Air Pollution and Climate Change

(Course Code: ENV511 – ‘AIR’)

Semester: Spring Teaching Period: 3 weeks ECTS Credits: 2 Type:

Elective

Coordinator: Christodoulos PILINIS
Christos MATSOUKAS
Instructors: Christodoulos PILINIS
Christos MATSOUKAS

AIMS & OBJECTIVES

[Note: Basic knowledge in Physics and Chemistry is required for successfully attending the course]

The course aims to provide knowledge and understanding of the physical and chemical processes that drive atmospheric pollution, greenhouse gases concentration increases, and climate change. Due of the interdisciplinary background of students, these processes will be examined at an introductory level. The scope of the course will cover all ground from local to planetary problems. During the first week, we will focus more on local and regional air quality. The second week is devoted to climate change, its physicochemical mechanisms, timescales and impact based on various scenarios. During the third week, the students will work in groups on small projects. The instructors will organize workshops for the groups. The projects will produce a written report and an oral presentation on the final day.

After successfully completing this course, the students will have an:

  • Understanding of the basic air pollutants, their sources and interaction in the atmosphere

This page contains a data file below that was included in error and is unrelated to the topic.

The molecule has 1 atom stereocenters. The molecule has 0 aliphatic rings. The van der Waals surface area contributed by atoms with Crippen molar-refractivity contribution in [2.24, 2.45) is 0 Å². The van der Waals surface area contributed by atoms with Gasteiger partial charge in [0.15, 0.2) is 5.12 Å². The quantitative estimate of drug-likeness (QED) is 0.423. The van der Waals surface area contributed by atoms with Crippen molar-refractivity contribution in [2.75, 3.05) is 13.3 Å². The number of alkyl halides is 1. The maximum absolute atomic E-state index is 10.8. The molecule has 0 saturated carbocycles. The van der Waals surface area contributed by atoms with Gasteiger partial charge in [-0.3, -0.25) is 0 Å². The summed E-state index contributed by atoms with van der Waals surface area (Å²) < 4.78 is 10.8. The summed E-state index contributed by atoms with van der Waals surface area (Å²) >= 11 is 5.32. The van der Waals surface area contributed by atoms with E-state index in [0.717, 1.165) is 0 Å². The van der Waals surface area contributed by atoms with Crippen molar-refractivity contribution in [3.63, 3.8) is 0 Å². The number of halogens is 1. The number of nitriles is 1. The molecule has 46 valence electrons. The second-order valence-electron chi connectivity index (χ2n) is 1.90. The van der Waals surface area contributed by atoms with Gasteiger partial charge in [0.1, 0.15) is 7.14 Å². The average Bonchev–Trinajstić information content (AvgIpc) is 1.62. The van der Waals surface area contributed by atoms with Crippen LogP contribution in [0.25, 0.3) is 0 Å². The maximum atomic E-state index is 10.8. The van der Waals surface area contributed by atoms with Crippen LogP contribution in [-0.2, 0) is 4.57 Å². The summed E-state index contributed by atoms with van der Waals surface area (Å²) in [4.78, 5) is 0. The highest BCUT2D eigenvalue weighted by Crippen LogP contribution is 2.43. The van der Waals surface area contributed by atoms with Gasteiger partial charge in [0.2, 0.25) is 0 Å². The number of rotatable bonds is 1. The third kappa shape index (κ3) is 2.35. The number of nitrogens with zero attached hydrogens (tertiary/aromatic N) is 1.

• Understanding of the sources of atmospheric particles, their influence on health and climate
  • Basic understanding of the complexity of the climate system
  • Understanding of why climate has changed in the past and how these changes are related to current ones

The following subjects will be covered in the lectures:

  • Properties and History of the Atmosphere
  • Air Pollutants and Greenhouse Gases-Sources and chemical reactions
  • Atmospheric particles -Size distributions, chemical and optical properties of atmospheric aerosols
  • Meteorology and Air pollution interactions Inversion, winds, fronts, stability
  • Atmospheric dispersion in the atmosphere – Gauss equations – Exercises on atmospheric dispersion
  • Depletion of Stratospheric ozone
  • In situ and remote sensing climate observations. Reconstructions of paleoclimate and Milankovitch theory.
  • Planetary radiation energy balance.  Greenhouse effect and warming potentials.
  • Heat fluxes. General circulation of the atmosphere and the ocean conveyor belt. Feedbacks
  • Carbon cycle and planetary budget. Temporal scales of processes.
  • Aerosols and climate.  Direct and indirect effects on radiation.
  • Global climate model projections. Emission scenarios and climate change impacts

Students will be individually graded based on:

Exam at the end of week 2 (50%)
Written project report (35%)
Presentation’s evaluation at the end of week 3 (15%)

Activities Estimated Workload
Lectures/Seminars

Self-study & Independent Work

Group assignment

20h

18h

12h

TOTAL 50 hours
Notes provided:
Basic Textbook:
Bibliography:
  •  Dessler A. E., (2012), Introduction to modern climate change, Cambridge University Press
  • Seinfeld, J. H. and Pandis, S. N. (1998) Atmospheric chemistry and physics ‐ from air pollution to climate change, Wiley, New York [available at the University Library]
Language: English
Internet Links: